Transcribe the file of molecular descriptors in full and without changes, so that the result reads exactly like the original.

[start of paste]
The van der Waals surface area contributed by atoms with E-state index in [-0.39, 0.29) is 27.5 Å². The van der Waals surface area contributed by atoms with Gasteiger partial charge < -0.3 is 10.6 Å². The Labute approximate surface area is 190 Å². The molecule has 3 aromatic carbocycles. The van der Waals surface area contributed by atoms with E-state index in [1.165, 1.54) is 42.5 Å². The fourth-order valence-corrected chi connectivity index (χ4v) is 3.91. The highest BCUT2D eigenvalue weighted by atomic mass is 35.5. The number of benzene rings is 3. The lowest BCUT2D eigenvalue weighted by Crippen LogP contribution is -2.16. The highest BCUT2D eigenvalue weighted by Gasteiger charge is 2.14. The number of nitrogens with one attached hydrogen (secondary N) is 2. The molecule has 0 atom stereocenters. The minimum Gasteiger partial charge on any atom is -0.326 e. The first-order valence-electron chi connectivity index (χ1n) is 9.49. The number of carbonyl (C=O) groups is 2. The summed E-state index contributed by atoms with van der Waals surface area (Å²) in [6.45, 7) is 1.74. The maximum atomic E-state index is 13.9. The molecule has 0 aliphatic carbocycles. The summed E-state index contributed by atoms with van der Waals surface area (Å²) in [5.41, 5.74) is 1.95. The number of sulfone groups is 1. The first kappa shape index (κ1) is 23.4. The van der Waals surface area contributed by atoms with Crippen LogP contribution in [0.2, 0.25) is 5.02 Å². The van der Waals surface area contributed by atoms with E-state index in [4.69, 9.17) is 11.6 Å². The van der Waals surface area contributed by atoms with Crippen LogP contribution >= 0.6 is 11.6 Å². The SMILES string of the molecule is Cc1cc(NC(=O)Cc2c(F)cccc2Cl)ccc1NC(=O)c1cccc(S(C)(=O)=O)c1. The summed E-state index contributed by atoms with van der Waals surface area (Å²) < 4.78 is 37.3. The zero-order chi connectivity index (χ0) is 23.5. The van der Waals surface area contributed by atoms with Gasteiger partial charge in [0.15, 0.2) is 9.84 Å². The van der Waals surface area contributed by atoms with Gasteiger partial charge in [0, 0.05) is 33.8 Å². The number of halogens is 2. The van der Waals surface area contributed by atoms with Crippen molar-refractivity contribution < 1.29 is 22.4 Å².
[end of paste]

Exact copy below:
The van der Waals surface area contributed by atoms with E-state index in [-0.39, 0.29) is 27.5 Å². The van der Waals surface area contributed by atoms with Gasteiger partial charge < -0.3 is 10.6 Å². The Labute approximate surface area is 190 Å². The molecule has 3 aromatic carbocycles. The van der Waals surface area contributed by atoms with E-state index in [1.165, 1.54) is 42.5 Å². The fourth-order valence-corrected chi connectivity index (χ4v) is 3.91. The highest BCUT2D eigenvalue weighted by atomic mass is 35.5. The number of benzene rings is 3. The lowest BCUT2D eigenvalue weighted by Crippen LogP contribution is -2.16. The highest BCUT2D eigenvalue weighted by Gasteiger charge is 2.14. The number of nitrogens with one attached hydrogen (secondary N) is 2. The molecule has 0 atom stereocenters. The minimum Gasteiger partial charge on any atom is -0.326 e. The first-order valence-electron chi connectivity index (χ1n) is 9.49. The number of carbonyl (C=O) groups is 2. The summed E-state index contributed by atoms with van der Waals surface area (Å²) in [6.45, 7) is 1.74. The maximum atomic E-state index is 13.9. The molecule has 0 aliphatic carbocycles. The summed E-state index contributed by atoms with van der Waals surface area (Å²) in [5.41, 5.74) is 1.95. The number of sulfone groups is 1. The first kappa shape index (κ1) is 23.4. The van der Waals surface area contributed by atoms with Crippen LogP contribution in [0.2, 0.25) is 5.02 Å². The van der Waals surface area contributed by atoms with E-state index in [4.69, 9.17) is 11.6 Å². The van der Waals surface area contributed by atoms with Crippen LogP contribution >= 0.6 is 11.6 Å². The SMILES string of the molecule is Cc1cc(NC(=O)Cc2c(F)cccc2Cl)ccc1NC(=O)c1cccc(S(C)(=O)=O)c1. The summed E-state index contributed by atoms with van der Waals surface area (Å²) < 4.78 is 37.3. The zero-order chi connectivity index (χ0) is 23.5. The van der Waals surface area contributed by atoms with Gasteiger partial charge in [0.15, 0.2) is 9.84 Å². The van der Waals surface area contributed by atoms with Gasteiger partial charge in [0, 0.05) is 33.8 Å². The number of halogens is 2. The van der Waals surface area contributed by atoms with Crippen molar-refractivity contribution < 1.29 is 22.4 Å².